TeachThought's blog challenges have inspired me and a colleague, the blogger behind Eat the Yolk, to start blog challenge for teachers on our campus. Our site occupies over 150 acres of land, serving over 20,000 students, so we face particular structural barriers when it comes to building and sustaining community. So we decided to replicate the project for our campus.
A handful of faculty, including counselors, from a variety of disciplines decided to join us on our weekly blogging challenge. You'll see links to the other folks in the column titled Connect@SWC bloggers on your right.
So here goes.
The inaugural prompt for the Connect@SWC blog challenge asks,"What are your strategies for maintaining focus and motivation at the end of the semester?"
This question comes right when my own focus and motivation wanes. It's the day after Thanksgiving weekend, my mind foggy from lack of sleep, my body lethargic from too many calories and carbs. And that doesn't account for the emotional ups and down of family gatherings, traffic, or the fast approaching specter of finals and all that entails. The Turkey day break, grateful as I am for the time off, actually caused more stress than it alleviated.The same is true for the Spring break.
For me, staying focused means doing my best to exercise, eat well, get enough sleep. and stay connected with loved ones. Whether I actually practice these self-care habits is another question entirely.
And the better I exercise these habits, the better equipped I am to figure out strategies to help students with their focus and motivation. It's like what flight attendants say during their pre-flight spiel: "If you are traveling with children, or are seated next to someone who needs assistance, place the mask on yourself first, then offer assistance." The quality of care I give others is directly related to how I care for myself. Moreover, how can I urge students to stay the course when I've given up?
Maintaining physical and emotional health challenges me year round, but even more so now. And that's precisely why I need to be even more mindful this time of year. There's a Zen saying that applies: "Meditate for 20 hours a day, unless you are too busy. Then you should sit for an hour". This is certainly the case.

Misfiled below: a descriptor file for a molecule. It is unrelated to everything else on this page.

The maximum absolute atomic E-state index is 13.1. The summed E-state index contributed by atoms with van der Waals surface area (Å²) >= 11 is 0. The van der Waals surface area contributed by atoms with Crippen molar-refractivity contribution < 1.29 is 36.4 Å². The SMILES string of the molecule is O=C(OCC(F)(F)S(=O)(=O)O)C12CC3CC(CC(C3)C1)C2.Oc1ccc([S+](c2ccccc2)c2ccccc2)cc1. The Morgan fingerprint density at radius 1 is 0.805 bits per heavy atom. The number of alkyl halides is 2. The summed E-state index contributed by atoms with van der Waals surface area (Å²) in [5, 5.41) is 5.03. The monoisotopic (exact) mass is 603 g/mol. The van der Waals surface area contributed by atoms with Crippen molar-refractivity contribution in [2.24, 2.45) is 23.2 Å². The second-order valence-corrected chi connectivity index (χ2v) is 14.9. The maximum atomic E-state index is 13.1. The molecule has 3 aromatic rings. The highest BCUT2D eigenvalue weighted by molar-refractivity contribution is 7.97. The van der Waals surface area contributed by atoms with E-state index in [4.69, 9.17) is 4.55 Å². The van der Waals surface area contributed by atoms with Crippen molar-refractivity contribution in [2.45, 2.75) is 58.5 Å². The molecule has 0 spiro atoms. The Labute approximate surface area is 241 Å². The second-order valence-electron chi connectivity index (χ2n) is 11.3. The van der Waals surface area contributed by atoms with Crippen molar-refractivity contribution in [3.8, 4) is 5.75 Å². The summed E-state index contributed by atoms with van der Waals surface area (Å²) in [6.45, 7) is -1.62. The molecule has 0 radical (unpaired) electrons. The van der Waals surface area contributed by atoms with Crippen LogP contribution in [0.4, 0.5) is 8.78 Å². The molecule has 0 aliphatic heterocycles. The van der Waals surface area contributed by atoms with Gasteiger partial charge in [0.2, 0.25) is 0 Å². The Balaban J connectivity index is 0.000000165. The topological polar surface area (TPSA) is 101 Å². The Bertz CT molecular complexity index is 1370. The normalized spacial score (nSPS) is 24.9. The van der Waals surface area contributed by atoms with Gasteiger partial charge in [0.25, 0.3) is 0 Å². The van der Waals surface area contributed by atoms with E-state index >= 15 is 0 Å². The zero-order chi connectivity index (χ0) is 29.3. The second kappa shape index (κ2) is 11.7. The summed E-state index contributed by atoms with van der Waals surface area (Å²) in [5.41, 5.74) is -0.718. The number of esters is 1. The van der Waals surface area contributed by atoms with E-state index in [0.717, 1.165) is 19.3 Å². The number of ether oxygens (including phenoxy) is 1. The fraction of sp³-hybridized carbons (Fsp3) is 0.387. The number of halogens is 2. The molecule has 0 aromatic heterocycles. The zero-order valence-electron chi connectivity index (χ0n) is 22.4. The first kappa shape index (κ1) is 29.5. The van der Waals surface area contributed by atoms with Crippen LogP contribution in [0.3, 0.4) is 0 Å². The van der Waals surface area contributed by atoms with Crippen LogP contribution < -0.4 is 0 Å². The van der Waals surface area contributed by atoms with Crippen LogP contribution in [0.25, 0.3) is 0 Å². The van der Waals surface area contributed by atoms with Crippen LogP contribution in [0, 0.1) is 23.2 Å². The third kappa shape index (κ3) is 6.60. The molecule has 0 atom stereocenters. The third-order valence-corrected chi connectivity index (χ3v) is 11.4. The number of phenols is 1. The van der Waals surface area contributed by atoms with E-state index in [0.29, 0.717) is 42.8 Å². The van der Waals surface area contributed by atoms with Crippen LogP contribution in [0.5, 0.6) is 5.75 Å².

This notion of self-care isn't some great revelation. I knew this. But knowing isn't doing. Conceptual knowledge doesn't necessarily produce procedural knowledge. If only!
Today's post, this note-to-self to care for myself, can kick-start my self-care routine. Here's to giving myself the gift of self-care, no matter how small, so I can maintain focus and motivation.
I get out of class today at three. Plenty of time to get to the gym. There's no reason I can't get to bed at a reasonable hour tonight, after spending quality time with my husband. I fear that I won't have enough time for even one these gifts. So, if the Zen aphorism applies, I probably need to do all three.
The act of writing - moving the conceptual knowledge out of my brain and onto the screen - can help translate knowledge into action. The accountability of making this commitment public, even if only to the two or three who eyeball my blog, may leverage just enough of the guilt/shame factor to propel me out of this seasonal malaise. Whatever it takes.
My next step? Publishing this post.